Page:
Chrysanthemum and Dragon: The Art of Ornamentation in Japan and China
Why We Recommend it
Featuring over 180 Japanese objects and more than 50 objects from the museum’s classical Ming and Qing dynasties furniture collection, the exhibition offers a comprehensive insight into two Asian superpowers’ differing yet equally lavish arts and crafts movements during the 17th to 19th century.
Chrysanthemum and Dragon will be one of the largest exhibitions in Hong Kong to explore the shared decorative traditions of China and Japan, allowing visitors to compare the craftsmanship of both cultures side-by-side.
In the 17th century, there was active patronage in arts and crafts in both China and Japan. Political stability and economic prosperity under the reign of emperor Qianlong (1736–95) allowed for a focus on the patronage and creation of arts and crafts, as well as the renewal of traditional craftsmanship. This resulted in a golden period in traditional Chinese craftsmanship, as evident by the baibao (hundred treasures) inlay on many of the scholarly objects on display. On the other hand, the rise of a new social class, chonin (merchants and artisans who profited by lending money and selling artefacts to the other social classes), during the Edo period greatly influenced the artistic style of the Edo arts and crafts. Objects of everyday use including yatate (portable writing sets) and kiseru (smoking pipes) became heavily decorated with lacquer and inlay as demanded by chonin and the samurai ruling class.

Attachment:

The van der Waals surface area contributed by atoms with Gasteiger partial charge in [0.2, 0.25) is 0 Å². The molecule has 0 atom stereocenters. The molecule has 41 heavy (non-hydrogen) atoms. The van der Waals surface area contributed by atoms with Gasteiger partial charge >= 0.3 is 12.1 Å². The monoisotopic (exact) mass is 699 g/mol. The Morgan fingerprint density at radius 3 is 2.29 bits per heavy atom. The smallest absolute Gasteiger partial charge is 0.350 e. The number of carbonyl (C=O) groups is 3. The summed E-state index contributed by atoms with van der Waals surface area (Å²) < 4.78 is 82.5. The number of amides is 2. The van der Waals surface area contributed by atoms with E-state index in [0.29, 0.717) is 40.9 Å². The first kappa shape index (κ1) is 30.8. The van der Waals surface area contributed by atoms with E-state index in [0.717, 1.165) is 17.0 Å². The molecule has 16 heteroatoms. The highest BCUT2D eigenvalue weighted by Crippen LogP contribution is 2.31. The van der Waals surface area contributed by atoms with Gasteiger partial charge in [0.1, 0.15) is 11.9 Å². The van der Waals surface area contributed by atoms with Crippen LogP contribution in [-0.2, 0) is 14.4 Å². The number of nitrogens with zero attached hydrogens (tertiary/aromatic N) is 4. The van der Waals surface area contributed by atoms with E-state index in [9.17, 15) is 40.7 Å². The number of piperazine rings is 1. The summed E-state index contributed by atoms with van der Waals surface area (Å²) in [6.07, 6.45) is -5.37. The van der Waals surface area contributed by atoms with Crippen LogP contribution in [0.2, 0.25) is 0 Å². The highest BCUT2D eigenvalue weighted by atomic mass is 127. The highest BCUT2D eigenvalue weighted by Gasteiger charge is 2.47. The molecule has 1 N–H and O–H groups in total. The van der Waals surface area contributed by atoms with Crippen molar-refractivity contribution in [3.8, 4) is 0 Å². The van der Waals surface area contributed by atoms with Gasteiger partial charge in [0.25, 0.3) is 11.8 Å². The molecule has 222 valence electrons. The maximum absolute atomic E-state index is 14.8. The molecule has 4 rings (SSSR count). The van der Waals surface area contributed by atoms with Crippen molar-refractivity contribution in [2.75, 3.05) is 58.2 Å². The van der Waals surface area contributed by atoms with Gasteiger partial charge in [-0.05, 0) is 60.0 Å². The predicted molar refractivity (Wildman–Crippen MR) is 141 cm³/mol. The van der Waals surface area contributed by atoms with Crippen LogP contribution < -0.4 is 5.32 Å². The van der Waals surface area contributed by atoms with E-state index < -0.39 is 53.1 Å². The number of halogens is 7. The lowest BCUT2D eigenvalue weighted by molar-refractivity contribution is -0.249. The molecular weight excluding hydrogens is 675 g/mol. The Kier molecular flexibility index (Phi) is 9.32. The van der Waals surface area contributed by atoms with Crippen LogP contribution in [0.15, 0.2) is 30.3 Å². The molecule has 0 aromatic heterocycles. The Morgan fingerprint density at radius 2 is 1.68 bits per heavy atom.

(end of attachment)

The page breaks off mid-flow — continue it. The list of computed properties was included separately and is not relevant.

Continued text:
The exhibits — classical Chinese furniture and scholarly objects alongside Japanese artefacts —demonstrate the development of the crafts in the respective culture, and illustrate the underlying Sino-Nippon cultural exchanges traced back to the Tang dynasty (618–907).
Please note that Wednesdays are open free of charge to full-time students with prior arrangement.